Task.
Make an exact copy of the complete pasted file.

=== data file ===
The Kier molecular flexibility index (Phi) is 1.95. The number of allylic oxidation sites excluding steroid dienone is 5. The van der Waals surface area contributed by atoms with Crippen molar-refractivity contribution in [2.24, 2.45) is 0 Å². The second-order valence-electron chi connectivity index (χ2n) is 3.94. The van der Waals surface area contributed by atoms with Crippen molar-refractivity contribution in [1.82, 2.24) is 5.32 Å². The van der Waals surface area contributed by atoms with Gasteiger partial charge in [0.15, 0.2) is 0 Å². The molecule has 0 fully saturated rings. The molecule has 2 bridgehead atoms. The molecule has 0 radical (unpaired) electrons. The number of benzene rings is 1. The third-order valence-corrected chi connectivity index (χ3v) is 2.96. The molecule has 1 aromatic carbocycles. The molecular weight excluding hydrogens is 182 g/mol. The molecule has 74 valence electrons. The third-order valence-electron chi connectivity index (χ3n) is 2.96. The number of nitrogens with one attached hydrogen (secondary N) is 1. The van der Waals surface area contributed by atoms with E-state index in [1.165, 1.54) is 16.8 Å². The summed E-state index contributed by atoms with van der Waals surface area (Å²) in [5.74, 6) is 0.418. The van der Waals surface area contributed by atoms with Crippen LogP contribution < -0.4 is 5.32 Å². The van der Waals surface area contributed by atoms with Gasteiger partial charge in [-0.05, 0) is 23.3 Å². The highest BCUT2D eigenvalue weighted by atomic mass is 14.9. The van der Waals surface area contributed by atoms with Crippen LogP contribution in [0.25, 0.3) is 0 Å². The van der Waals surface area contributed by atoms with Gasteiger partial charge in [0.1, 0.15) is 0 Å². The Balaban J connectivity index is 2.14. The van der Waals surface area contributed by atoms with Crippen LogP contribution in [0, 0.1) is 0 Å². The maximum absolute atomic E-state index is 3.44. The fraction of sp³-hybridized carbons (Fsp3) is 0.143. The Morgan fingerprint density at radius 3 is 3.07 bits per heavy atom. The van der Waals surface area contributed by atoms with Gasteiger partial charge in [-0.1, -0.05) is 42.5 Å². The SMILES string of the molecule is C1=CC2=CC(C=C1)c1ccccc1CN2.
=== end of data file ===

The Kier molecular flexibility index (Phi) is 1.95. The number of allylic oxidation sites excluding steroid dienone is 5. The van der Waals surface area contributed by atoms with Crippen molar-refractivity contribution in [2.24, 2.45) is 0 Å². The second-order valence-electron chi connectivity index (χ2n) is 3.94. The van der Waals surface area contributed by atoms with Crippen molar-refractivity contribution in [1.82, 2.24) is 5.32 Å². The van der Waals surface area contributed by atoms with Gasteiger partial charge in [0.15, 0.2) is 0 Å². The molecule has 0 fully saturated rings. The molecule has 2 bridgehead atoms. The molecule has 0 radical (unpaired) electrons. The number of benzene rings is 1. The third-order valence-corrected chi connectivity index (χ3v) is 2.96. The molecule has 1 aromatic carbocycles. The molecular weight excluding hydrogens is 182 g/mol. The molecule has 74 valence electrons. The third-order valence-electron chi connectivity index (χ3n) is 2.96. The number of nitrogens with one attached hydrogen (secondary N) is 1. The van der Waals surface area contributed by atoms with E-state index in [1.165, 1.54) is 16.8 Å². The summed E-state index contributed by atoms with van der Waals surface area (Å²) in [5.74, 6) is 0.418. The van der Waals surface area contributed by atoms with Crippen LogP contribution < -0.4 is 5.32 Å². The van der Waals surface area contributed by atoms with Gasteiger partial charge in [-0.05, 0) is 23.3 Å². The highest BCUT2D eigenvalue weighted by atomic mass is 14.9. The van der Waals surface area contributed by atoms with Crippen LogP contribution in [0.25, 0.3) is 0 Å². The van der Waals surface area contributed by atoms with Gasteiger partial charge in [0.1, 0.15) is 0 Å². The Balaban J connectivity index is 2.14. The van der Waals surface area contributed by atoms with Crippen LogP contribution in [0, 0.1) is 0 Å². The maximum absolute atomic E-state index is 3.44. The fraction of sp³-hybridized carbons (Fsp3) is 0.143. The Morgan fingerprint density at radius 3 is 3.07 bits per heavy atom. The van der Waals surface area contributed by atoms with Gasteiger partial charge in [-0.1, -0.05) is 42.5 Å². The SMILES string of the molecule is C1=CC2=CC(C=C1)c1ccccc1CN2.